How can an inexperienced "tech guy" help his organization IT-wise, if outsourcing isn't on the table?

As an unwittingly frequent mentor to technical hopefuls, it's hard to draw the line between "sure just follow these steps" and "it's over your head, outsource if at all possible." How do you distill half a decade of experience into an email? Here's a case study:


A few months ago I got a message from Roger, a member of the Spiceworks tech community I am active in, and "the sole IT person at a growing church." He described himself as having "been in IT for many years" but "mostly in software systems design & project management before this." What followed was a big technical implementation question, so I knew that the big omission here was any actual hands-on administration experience. As an IT Manager, I'd probably consider him a software guy not an IT guy.

He described his church's technical setup, and finished with "so we have 5 servers and are adding 2, upgrading from Server 2003 & Exchange 2003 to Server 2008 & Exchange 2010, and adding a network data storage array. Not sure how to blend all this together and can't find a network how to? Can you point me to a 'Best Practice' or design template?"

For those readers without IT experience, this is the computer equivalent of a 16-year-old calling his dad at work and saying "I figured out how to pour the oil down the tube by removing the dipstick, but how do I get the old oil out? Is there like a Porche manual somewhere?"

My first reaction was to wonder if he should even attempt to be helpful lest he destroy something; my conclusion was that some help is better than no help -- and if I don't help educate this person who will?


I finally replied:

Hi Roger, I'm flattered that you'd consider me an authority on such things. As far as I know, however, each network is unique and the IT industry is so rapidly-changing that there isn't one overarching template or howto. Architecture planning and server implementation are usually done by someone with years of experience and blood/sweat/tears."  I went on to encourage him to take a Microsoft Certified Systems Engineer (MCSE) training course, or to self-study the training materials and do the hands-on labs. Don't just train for the test, I cautioned.

Regarding documentation:

Generally speaking, documentation is written (sometimes poorly or not at all) for an idealized world devoid of reality. All the tech you see around you is purely the blood/sweat/tears of under-trained technologists like ourselves. My only advice is to get good partners/mentors and try not to break things outside of a test environment. (You DO have a test environment, right?)" -- this is important. As an IT student, I figured that the industry must have evolved to a point that you could "become certified" and know everything there is to know, or that Reading the F'ing Manual was the gold standard of knowledge. Both of these things are mostly untrue. The vast majority of people working in IT don't know how to fix the problem they're faced with, and there are no certifications or manuals that just give you the answer. The inescapable conclusion is testing and hard mind-bending work. Professors don't tell you these things.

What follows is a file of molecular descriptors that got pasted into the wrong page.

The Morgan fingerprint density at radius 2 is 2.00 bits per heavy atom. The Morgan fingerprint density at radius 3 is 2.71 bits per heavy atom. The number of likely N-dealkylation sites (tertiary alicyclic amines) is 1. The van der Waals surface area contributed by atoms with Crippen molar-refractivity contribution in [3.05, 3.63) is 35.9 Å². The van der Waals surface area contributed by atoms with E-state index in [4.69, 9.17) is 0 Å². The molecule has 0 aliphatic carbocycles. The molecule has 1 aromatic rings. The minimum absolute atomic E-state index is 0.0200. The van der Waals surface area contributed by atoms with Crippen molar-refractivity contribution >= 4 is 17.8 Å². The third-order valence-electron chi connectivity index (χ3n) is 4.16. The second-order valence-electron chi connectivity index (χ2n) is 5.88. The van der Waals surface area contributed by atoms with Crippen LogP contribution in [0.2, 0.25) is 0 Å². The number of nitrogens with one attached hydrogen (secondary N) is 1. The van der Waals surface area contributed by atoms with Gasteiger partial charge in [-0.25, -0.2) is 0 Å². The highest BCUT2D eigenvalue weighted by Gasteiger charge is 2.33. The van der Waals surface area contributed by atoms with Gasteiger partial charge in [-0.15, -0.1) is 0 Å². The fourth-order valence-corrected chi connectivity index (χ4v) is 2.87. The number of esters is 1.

I recommended against upgrading in-place from 2003 to 2008/2010, and also that he lock himself in a room long enough to get a general understanding of the concepts involved (all the way from IP addressing and DNS to Active Directory and Windows 2008 with Exchange 2010) and then sketch out his ultimate business goal ("get more storage space?") and finally outline each step along that path.

No battle plan survives contact with the enemy, but you should also know at what point you'll be implementing each step and in what order, and thus "eat the elephant one bite at a time." There will be occasions where you need to do 3 things simultaneously, and it'll be convenient to know WHICH 3 things it is you should be doing to ensure a smooth transition (there WILL be downtime, plan for it and mitigate it.)

I also added a few links so that he could better operate in the IT field, by asking "smart questions" of people online and by looking into the most complete IT handbook I know of:


Having not received a response for a few months, I followed up. Roger completed his "lockdown," recruited a few volunteers, and made a plan to install the new servers and migrate slowly and stably. He's armed with TechNet documents and partners at Dell, and just finished an Exchange training course with an instructor who's been helpful to him.

I hope to follow up and see what things look in retrospect, but this seems like a great success so far. He's gone from asking general, vague questions about complex IT topics, to developing a conservative plan and using all the right resources to their fullest.

Hopefully this is a good path towards IT enlightenment that other newbies can take advantage of to deploy technology beyond their current understanding.